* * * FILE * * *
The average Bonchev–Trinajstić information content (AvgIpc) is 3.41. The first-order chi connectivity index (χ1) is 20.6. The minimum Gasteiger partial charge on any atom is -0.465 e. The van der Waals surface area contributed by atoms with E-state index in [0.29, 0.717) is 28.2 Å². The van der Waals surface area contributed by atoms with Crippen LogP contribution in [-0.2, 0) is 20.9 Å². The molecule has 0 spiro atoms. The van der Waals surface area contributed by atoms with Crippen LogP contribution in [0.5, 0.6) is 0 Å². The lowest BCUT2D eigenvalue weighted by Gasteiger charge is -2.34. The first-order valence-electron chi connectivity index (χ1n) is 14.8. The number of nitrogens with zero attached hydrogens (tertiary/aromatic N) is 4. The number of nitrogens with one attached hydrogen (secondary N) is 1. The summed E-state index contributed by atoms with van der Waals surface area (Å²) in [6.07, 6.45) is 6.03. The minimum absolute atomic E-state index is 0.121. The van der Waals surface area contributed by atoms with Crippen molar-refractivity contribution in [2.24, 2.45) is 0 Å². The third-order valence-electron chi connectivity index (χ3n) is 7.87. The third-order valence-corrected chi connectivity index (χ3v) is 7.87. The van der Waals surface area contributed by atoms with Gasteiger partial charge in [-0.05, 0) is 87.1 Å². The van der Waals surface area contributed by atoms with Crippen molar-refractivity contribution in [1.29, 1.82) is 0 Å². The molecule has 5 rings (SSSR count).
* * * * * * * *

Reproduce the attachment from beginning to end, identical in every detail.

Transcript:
The average Bonchev–Trinajstić information content (AvgIpc) is 3.41. The first-order chi connectivity index (χ1) is 20.6. The minimum Gasteiger partial charge on any atom is -0.465 e. The van der Waals surface area contributed by atoms with E-state index in [0.29, 0.717) is 28.2 Å². The van der Waals surface area contributed by atoms with Crippen LogP contribution in [-0.2, 0) is 20.9 Å². The molecule has 0 spiro atoms. The van der Waals surface area contributed by atoms with Crippen LogP contribution in [0.5, 0.6) is 0 Å². The lowest BCUT2D eigenvalue weighted by Gasteiger charge is -2.34. The first-order valence-electron chi connectivity index (χ1n) is 14.8. The number of nitrogens with zero attached hydrogens (tertiary/aromatic N) is 4. The number of nitrogens with one attached hydrogen (secondary N) is 1. The summed E-state index contributed by atoms with van der Waals surface area (Å²) in [6.07, 6.45) is 6.03. The minimum absolute atomic E-state index is 0.121. The van der Waals surface area contributed by atoms with Crippen molar-refractivity contribution in [2.24, 2.45) is 0 Å². The third-order valence-electron chi connectivity index (χ3n) is 7.87. The third-order valence-corrected chi connectivity index (χ3v) is 7.87. The van der Waals surface area contributed by atoms with Gasteiger partial charge in [-0.05, 0) is 87.1 Å². The van der Waals surface area contributed by atoms with Crippen molar-refractivity contribution in [1.29, 1.82) is 0 Å². The molecule has 5 rings (SSSR count).